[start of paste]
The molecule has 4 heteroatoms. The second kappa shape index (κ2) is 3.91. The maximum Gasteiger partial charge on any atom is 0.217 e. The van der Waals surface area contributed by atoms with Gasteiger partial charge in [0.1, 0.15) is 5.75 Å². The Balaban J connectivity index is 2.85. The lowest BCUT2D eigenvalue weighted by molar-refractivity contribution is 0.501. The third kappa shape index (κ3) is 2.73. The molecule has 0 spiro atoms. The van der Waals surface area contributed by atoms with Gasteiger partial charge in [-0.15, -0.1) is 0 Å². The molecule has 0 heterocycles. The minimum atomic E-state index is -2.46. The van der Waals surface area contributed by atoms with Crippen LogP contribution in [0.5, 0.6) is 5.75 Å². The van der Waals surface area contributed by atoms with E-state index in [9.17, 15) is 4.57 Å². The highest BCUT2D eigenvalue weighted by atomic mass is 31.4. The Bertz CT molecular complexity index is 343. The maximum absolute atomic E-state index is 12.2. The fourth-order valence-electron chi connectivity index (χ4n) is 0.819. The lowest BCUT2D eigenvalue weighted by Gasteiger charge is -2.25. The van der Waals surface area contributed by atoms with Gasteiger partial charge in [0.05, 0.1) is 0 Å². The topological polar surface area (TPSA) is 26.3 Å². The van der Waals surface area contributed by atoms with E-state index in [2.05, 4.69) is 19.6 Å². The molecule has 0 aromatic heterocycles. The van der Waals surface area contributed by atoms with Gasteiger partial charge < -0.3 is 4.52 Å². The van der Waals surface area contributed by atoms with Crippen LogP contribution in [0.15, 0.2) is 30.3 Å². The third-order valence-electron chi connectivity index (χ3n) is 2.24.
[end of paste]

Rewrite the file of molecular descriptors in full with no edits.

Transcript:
The molecule has 4 heteroatoms. The second kappa shape index (κ2) is 3.91. The maximum Gasteiger partial charge on any atom is 0.217 e. The van der Waals surface area contributed by atoms with Gasteiger partial charge in [0.1, 0.15) is 5.75 Å². The Balaban J connectivity index is 2.85. The lowest BCUT2D eigenvalue weighted by molar-refractivity contribution is 0.501. The third kappa shape index (κ3) is 2.73. The molecule has 0 spiro atoms. The van der Waals surface area contributed by atoms with Gasteiger partial charge in [-0.15, -0.1) is 0 Å². The molecule has 0 heterocycles. The minimum atomic E-state index is -2.46. The van der Waals surface area contributed by atoms with Crippen LogP contribution in [0.5, 0.6) is 5.75 Å². The van der Waals surface area contributed by atoms with E-state index in [9.17, 15) is 4.57 Å². The highest BCUT2D eigenvalue weighted by atomic mass is 31.4. The Bertz CT molecular complexity index is 343. The maximum absolute atomic E-state index is 12.2. The fourth-order valence-electron chi connectivity index (χ4n) is 0.819. The lowest BCUT2D eigenvalue weighted by Gasteiger charge is -2.25. The van der Waals surface area contributed by atoms with Gasteiger partial charge in [0.05, 0.1) is 0 Å². The topological polar surface area (TPSA) is 26.3 Å². The van der Waals surface area contributed by atoms with E-state index in [2.05, 4.69) is 19.6 Å². The molecule has 0 aromatic heterocycles. The van der Waals surface area contributed by atoms with Gasteiger partial charge < -0.3 is 4.52 Å². The van der Waals surface area contributed by atoms with Crippen LogP contribution in [0.15, 0.2) is 30.3 Å². The third-order valence-electron chi connectivity index (χ3n) is 2.24.